Go sit on a lake1/27/2016
No need to stay inside during the long winter months waiting for the sun to come out and dreaming about open water and summer fun. Now’s the time to be adventurous, bundle up, get outside and try fishing in a whole new way — through the ice. Ice fishing can be fast and furious when winter seals the lakes under ice, but, best of all, there are no mosquitoes or flies to “bug” you.
Whether a novice or a pro with an ice auger, all are invited out to improve their skills and experience the thrills of ice fishing with Polk County Conservation’s Ice Fishing Basics at Easter Lake on Feb. 6 or Jester Park on Feb. 20.
“Just show up, and you’re good to go. There is no pre-registration,” said Charlie Finch, park ranger with Polk County Conservation. “We supply the fishing poles and bait. The most important things you need to remember to bring is something to sit on and dress appropriately for the weather.”
The ice fishing course is designed for anyone interested in ice fishing but maybe has never gone out, said Finch. It’s also for those who would like to learn more about the sport.
“The first part of the day we will go over ice fishing itself, talking about ice safety, preparedness and different types of equipment like ice augers, heaters, fishing poles and bait,” Finch said. “Basically just trying to get everyone to understand the basics to starting ice fishing.”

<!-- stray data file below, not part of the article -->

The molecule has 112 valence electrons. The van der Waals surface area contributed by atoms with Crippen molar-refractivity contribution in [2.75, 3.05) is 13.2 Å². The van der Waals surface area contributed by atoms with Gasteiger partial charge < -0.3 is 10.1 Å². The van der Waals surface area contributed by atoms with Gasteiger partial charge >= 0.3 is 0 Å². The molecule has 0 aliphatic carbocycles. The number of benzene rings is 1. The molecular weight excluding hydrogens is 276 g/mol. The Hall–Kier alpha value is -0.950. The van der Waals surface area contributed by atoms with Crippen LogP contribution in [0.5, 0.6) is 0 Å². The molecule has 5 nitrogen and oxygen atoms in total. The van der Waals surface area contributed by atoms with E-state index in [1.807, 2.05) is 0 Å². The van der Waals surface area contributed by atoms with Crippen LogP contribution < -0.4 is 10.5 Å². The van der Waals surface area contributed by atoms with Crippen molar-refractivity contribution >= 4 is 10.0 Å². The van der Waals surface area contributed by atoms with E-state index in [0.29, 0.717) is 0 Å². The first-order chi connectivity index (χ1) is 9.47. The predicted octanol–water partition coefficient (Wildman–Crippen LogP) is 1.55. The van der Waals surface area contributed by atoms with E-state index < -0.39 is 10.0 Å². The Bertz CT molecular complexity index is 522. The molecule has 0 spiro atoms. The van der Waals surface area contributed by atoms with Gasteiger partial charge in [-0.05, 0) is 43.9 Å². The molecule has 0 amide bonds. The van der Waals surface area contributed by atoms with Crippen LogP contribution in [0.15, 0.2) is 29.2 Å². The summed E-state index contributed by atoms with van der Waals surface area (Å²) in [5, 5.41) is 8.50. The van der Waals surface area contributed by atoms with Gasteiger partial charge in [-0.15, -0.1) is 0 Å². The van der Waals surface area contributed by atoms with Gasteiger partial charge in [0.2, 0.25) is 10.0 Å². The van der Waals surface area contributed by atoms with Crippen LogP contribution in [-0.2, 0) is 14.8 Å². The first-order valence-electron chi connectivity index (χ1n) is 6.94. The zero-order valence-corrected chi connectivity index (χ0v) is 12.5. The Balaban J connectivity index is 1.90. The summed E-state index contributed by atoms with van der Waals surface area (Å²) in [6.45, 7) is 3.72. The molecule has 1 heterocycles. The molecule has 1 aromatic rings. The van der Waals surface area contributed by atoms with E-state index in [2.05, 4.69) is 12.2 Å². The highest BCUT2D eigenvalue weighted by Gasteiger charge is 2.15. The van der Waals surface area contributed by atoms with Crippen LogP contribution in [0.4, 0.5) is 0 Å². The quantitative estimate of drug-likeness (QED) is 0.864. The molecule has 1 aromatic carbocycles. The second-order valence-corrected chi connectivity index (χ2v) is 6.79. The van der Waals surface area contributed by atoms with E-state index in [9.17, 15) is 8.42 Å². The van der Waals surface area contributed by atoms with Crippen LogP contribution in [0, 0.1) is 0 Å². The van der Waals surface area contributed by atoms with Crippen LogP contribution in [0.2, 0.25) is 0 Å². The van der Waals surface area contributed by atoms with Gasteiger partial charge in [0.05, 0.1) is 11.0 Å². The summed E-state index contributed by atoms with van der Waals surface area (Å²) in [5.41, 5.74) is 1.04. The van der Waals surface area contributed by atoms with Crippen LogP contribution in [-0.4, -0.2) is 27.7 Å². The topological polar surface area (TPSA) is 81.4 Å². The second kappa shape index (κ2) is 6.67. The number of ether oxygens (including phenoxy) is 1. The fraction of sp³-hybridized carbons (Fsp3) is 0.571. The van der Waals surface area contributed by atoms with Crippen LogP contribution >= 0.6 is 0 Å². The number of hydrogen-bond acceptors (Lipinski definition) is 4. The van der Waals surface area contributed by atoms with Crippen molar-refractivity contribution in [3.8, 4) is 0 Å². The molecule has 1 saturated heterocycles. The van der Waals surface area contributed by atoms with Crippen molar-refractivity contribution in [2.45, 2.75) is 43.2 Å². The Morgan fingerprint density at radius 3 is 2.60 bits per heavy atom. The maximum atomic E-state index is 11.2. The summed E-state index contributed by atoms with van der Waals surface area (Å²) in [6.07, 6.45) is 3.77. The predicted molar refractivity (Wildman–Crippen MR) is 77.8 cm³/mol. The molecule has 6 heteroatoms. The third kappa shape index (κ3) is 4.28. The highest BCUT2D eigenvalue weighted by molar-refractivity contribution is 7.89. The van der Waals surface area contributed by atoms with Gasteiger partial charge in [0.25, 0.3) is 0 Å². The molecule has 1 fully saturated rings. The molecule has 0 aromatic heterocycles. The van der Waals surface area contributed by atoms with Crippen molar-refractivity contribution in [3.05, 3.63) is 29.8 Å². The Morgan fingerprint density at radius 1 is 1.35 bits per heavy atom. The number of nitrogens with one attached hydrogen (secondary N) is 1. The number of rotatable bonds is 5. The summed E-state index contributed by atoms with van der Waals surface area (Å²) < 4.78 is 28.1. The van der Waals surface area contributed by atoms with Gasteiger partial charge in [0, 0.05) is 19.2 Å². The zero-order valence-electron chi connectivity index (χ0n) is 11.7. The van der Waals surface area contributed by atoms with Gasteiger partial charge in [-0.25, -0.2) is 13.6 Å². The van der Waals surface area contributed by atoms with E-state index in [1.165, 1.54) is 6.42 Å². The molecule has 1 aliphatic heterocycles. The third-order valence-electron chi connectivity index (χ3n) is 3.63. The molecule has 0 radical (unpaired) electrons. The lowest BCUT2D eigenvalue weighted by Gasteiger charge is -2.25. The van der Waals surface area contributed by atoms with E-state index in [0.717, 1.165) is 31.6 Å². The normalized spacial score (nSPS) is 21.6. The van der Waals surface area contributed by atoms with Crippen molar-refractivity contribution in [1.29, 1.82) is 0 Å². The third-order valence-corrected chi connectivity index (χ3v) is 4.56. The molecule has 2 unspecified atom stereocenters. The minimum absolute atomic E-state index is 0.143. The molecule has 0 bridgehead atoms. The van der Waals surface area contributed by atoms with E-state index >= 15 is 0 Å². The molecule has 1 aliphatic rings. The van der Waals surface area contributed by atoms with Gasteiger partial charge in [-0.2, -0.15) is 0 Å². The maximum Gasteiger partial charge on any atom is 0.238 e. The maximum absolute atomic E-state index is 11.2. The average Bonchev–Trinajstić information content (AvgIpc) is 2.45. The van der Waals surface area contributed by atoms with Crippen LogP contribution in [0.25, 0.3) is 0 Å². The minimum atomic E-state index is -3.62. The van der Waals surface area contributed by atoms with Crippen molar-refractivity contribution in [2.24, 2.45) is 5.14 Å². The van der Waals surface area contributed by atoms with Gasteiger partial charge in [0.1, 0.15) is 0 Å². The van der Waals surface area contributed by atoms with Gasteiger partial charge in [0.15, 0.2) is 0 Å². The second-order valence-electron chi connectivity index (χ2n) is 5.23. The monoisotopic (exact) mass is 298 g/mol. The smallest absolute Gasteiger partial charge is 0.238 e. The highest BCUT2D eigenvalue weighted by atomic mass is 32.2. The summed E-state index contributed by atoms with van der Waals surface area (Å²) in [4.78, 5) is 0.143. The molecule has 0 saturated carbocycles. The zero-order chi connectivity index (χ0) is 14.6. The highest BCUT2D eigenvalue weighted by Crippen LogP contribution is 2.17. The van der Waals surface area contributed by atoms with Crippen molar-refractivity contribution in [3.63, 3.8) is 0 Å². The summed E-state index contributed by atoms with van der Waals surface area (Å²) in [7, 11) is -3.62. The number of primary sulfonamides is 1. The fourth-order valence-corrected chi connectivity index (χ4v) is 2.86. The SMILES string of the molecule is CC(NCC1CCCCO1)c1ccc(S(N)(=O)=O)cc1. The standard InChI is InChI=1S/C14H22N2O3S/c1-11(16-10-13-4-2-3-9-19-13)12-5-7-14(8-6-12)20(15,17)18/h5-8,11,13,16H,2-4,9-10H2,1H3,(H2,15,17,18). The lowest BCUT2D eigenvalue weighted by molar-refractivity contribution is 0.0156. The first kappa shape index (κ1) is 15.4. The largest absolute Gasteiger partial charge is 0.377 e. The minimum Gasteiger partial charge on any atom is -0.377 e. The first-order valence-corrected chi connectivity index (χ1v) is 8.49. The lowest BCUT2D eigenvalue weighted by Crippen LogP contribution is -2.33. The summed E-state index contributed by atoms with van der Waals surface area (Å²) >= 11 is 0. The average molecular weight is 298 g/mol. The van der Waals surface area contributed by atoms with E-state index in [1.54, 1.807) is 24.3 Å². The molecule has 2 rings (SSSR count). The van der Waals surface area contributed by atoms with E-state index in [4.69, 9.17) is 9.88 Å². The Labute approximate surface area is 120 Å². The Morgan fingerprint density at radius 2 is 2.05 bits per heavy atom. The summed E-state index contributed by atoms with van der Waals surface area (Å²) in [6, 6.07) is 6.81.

Time to get real: Ice fishing is one of the most dangerous methods of fishing, and it’s important to follow the safety steps to ensure that you make it back home with all your appendages. Instructors will teach what times it’s safe to go out on the ice, how thick the ice should be, how cold it is and more.
“There are tons of variables for when the ice is safe to go out on,” Finch said. “That’s why we stress how important it is to check the ice before you go out. We don’t recommend going on any ice thinner than 4 inches. As of right now, the ice is anywhere from 6 to 10 inches.”
There is plenty to remember when on the ice, but that doesn’t mean you won’t have fun. Finch is an active ice fisherman on and off the clock and loves the freedom it affords.
“When you fish on a lake, a lot of people are limited to the shoreline because they don’t have a boat or canoe,” Finch said. “The advantage of ice fishing is that you have access to the entire lake. This one time of the year, you can go out on any part of the lake you want.
“There is also a lot of habitat under the water, with trees and rock piles where fish like to congregate. A lot of the time those places aren’t accessible from the shoreline. Ice fishing allows you to actually go where the fish are rather than wait for them to come to you.” CV